PORTLAND, Maine (CN) — The U.S. Senate race in Maine could well decide whether Democrats take back control of the chamber this year — but a quirk of state law is likely to mean that the results won’t be determined until weeks after Election Day.
Republican Senator Susan Collins is one of the country’s most vulnerable incumbents in a Senate landscape that RealClear Politics rates a virtual tie with the balance of power hinging on a handful of toss-up races.
But in the Maine contest that features two independents, no poll this year has given either major-party candidate 50% of the vote. If that holds true on Nov. 3, the election will be determined under a complex system of “ranked-choice voting” that takes voters’ second and third choices into account.
That could take weeks.
Collins, 67, is a four-term Republican in a Democratic-leaning state who has carefully built a reputation as an independent who is often willing to disagree with her party. In 2013, she sided with President Barack Obama more than three-quarters of the time.
But after a string of easy re-elections, she is facing a tough challenge from Democratic Maine House Speaker Sara Gideon. Gideon has led almost every poll this year, “but almost always within the margin of error,” noted James Melcher, a political science professor at the University of Maine in Farmington. “I’d rate it a toss-up,” he said.
Traditionally, the winner of a Senate election is the candidate who gets the most votes, even if the candidate doesn’t get a majority of the ballots cast. But in 2016, Maine adopted a controversial system called ranked-choice voting that requires candidates to get an absolute majority but allows voters to pick a second, third and fourth choice.
If no one gets 50% of the vote, then the candidate with the fewest votes is eliminated and that person’s votes are redistributed based on the voters’ second choices. If there’s still no winner, the next-lowest scoring candidate is eliminated and the votes are redistributed, and so on until someone gets to 50%.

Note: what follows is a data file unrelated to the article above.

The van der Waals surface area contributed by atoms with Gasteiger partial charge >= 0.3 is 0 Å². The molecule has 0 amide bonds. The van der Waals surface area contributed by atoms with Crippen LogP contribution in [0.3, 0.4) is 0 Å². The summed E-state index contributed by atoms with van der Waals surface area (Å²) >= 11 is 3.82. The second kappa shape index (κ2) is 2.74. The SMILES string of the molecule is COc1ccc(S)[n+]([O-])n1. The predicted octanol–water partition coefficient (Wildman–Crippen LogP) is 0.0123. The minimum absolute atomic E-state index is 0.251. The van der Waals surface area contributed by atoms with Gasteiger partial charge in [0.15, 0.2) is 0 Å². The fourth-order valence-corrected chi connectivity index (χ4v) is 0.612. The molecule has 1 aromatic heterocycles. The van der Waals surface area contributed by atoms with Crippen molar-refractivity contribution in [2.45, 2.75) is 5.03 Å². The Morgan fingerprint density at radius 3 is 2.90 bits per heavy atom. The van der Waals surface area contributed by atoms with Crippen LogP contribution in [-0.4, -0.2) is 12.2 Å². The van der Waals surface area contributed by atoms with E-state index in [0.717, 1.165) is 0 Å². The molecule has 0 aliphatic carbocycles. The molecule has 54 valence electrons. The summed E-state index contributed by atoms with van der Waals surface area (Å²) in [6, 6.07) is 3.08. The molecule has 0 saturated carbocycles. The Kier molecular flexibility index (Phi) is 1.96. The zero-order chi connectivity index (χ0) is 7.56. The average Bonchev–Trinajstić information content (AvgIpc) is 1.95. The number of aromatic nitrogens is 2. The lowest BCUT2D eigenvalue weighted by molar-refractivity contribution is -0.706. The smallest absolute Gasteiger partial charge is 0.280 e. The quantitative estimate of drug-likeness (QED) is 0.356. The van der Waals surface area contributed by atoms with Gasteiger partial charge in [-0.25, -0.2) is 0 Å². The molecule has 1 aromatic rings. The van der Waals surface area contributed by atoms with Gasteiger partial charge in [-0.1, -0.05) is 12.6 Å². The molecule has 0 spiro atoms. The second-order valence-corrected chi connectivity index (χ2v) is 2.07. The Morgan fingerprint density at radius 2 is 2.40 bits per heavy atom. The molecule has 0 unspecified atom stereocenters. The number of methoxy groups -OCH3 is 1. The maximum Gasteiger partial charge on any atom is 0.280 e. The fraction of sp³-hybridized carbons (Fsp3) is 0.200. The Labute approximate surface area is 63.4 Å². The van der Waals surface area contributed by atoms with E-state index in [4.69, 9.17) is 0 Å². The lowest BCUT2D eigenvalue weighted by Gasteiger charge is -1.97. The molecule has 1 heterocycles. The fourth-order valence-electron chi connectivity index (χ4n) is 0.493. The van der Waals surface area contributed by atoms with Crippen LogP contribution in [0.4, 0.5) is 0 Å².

In 2018, this system reversed the result in the election in Maine’s 2nd Congressional District. Republican incumbent Bruce Poliquin won the most votes on Election Day, but after two minor candidates were eliminated and their votes redistributed, Democrat Jared Golden was declared the winner.
The redistribution process took nine days, and since Maine has two congressional districts, it only involved half the state. A redistribution of a statewide Senate race could take even longer, especially if control of the Senate is at stake and both parties rush in teams of lawyers to oversee the process.
Melcher predicted that this is exactly what will happen.
One of the independent candidates this year is Lisa Savage, a retired schoolteacher and union negotiator who supports a progressive agenda, including the Green New Deal, free public college, Medicare for All and a universal basic income.
Savage’s campaign is explicitly based on ranked-choice voting. She is urging Mainers to vote for her to express support for progressive ideals and to pick the more moderate Gideon as their second choice, even explicitly using the campaign slogan “Sara Second.”
The other independent is Max Linn, a retired financial planner who strongly supports President Donald Trump, something Collins has declined to do.
But while Linn wants a five-year moratorium on immigration and is urging Mainers to buy guns for self-defense, he also calls himself an environmentalist who opposes a controversial power project and has endorsed student-loan forgiveness.